Elizabeth, I love your visions for the future of, like the mashup with the Internet of Things. I, too, can imagine future uses for the service, like using my “portable hand-held internet-connected device” to scan my living room for different colours and shapes and then recommending particular works of art that might match the decor and available space in my home. Or in which an art collector could import and store images of their own private collections to the site, so that’s recommendation engines could find and match new works that come into the collection based on their existing collection, in order to recommend artists and works that might suit. Obviously serious private collectors would have their own internal contacts in the art world so as not to need a service like this, but maybe it could be useful for newer collectors to the market. Lots of new ideas to imagine here, particularly since the crew have lots of creative tech people on hand to help find great technical solutions to the different problems that present themselves.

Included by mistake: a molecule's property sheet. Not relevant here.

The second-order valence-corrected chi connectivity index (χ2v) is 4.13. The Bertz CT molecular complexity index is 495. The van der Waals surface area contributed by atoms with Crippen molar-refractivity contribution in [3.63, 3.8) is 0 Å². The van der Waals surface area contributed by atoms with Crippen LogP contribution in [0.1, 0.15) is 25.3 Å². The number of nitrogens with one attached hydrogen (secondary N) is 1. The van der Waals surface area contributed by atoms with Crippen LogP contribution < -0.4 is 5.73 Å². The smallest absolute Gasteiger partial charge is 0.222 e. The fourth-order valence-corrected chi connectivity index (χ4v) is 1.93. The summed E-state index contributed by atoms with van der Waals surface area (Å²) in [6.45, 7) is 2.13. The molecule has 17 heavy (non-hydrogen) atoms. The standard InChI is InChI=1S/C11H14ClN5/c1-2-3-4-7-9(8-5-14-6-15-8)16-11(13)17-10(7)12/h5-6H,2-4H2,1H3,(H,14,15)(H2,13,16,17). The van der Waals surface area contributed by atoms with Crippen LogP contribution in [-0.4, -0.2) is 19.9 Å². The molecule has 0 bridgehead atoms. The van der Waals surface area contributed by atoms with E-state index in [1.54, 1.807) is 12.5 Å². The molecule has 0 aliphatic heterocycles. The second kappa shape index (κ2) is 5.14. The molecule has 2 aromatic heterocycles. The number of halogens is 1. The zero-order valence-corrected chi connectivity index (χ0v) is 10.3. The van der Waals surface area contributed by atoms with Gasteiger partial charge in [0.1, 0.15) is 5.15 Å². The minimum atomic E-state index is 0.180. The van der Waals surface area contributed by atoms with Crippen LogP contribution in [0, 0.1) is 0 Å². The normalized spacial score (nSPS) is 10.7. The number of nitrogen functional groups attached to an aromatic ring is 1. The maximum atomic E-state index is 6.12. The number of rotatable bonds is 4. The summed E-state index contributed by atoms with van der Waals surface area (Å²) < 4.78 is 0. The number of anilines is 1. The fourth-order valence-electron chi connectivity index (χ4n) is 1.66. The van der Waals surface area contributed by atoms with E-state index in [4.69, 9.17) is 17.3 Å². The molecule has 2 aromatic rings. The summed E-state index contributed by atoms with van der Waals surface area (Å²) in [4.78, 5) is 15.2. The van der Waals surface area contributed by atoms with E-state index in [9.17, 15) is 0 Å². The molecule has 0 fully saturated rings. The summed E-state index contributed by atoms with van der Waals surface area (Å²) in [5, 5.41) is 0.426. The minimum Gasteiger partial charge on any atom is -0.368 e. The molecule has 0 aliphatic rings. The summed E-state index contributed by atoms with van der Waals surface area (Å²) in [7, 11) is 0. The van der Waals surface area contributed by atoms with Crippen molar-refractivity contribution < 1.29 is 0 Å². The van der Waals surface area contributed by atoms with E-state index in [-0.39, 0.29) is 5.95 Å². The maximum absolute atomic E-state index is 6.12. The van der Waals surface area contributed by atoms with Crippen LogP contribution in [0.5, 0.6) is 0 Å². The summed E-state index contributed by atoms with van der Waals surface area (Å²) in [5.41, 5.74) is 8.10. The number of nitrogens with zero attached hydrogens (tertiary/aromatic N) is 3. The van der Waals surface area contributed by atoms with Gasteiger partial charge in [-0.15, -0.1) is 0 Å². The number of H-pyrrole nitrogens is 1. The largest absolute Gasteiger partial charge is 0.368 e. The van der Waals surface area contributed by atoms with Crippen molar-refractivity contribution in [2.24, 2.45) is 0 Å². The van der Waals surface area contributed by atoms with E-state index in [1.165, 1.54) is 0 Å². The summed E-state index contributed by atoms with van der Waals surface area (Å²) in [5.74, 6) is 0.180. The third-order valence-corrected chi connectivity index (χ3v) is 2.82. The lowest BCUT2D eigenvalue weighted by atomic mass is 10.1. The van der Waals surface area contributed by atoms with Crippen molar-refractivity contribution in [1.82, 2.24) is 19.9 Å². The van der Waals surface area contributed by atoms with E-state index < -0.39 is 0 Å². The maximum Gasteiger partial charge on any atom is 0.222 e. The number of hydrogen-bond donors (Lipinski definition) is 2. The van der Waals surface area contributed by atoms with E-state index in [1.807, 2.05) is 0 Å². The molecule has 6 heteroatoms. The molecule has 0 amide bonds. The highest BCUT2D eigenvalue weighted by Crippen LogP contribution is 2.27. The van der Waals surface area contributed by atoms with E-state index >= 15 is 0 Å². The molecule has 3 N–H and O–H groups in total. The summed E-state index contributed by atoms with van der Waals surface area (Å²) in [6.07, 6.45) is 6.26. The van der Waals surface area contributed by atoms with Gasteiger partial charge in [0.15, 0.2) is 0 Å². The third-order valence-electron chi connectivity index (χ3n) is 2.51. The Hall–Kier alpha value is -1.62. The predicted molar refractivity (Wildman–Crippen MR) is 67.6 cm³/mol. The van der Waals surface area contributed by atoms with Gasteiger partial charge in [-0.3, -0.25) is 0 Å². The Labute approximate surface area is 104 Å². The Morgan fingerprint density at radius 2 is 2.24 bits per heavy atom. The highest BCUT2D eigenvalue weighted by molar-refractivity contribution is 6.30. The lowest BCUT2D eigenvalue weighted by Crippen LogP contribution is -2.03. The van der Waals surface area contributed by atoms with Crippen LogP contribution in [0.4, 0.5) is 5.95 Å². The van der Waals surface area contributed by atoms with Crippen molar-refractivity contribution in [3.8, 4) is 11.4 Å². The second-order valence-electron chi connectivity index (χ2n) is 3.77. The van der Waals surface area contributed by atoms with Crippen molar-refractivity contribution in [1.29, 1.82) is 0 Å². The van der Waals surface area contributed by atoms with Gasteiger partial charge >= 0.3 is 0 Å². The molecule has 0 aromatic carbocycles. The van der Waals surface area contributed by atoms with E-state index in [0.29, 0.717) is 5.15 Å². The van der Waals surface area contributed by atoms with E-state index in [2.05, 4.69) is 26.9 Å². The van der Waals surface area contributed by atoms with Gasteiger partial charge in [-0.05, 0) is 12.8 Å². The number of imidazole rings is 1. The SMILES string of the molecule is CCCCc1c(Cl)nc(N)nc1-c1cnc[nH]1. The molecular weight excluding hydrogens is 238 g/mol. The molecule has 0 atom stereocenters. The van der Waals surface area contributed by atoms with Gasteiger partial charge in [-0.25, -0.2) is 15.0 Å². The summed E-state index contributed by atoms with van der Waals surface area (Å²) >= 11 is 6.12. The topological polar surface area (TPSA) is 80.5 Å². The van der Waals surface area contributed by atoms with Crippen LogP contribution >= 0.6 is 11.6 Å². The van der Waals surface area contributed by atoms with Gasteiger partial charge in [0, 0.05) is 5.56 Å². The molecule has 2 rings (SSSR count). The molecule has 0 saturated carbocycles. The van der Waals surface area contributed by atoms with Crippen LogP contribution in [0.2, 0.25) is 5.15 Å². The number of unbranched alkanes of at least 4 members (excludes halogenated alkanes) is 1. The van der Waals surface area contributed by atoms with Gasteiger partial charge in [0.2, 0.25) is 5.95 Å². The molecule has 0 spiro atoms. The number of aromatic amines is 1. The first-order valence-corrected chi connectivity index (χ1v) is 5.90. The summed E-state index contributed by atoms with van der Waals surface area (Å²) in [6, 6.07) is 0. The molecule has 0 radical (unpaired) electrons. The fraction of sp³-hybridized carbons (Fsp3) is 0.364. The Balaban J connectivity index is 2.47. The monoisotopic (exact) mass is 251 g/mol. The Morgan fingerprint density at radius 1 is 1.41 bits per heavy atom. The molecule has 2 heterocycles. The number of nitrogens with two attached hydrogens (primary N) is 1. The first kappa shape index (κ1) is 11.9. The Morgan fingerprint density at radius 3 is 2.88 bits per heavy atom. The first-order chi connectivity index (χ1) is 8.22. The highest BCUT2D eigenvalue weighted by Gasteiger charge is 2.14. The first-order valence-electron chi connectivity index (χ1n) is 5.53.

7. On Elizabeth’s first comment:

    I’m not inherently saying it is wrong to be taking money through the platform for users who utilize the concierge services; I am saying I am skeptical overall about the platform itself. The inherent shell of is very interesting to me, I just feel that if there are biases going into the work that is selected to be included, these may not be readily apparent, which could be a bad thing in the long run. If we all take off our museum hat for a minute, and think about an average user, this is where my skepticism seeps in; does s/he read through the entire “Learn More” section? Is it readily apparent which work is included within the platform, where these works have come from, and that some/many are for sale, or would an average user take what’s here at face value, and not gain the knowledge of the platform’s double goals? That’s my ultimate concern. Could the same biases be at work elsewhere, say in museum galleries or for-profit galleries? Sure. But, there is a different interaction here, online, than in the physical presence of the space and the artwork.

  8. On Sebastian Chan’s comment: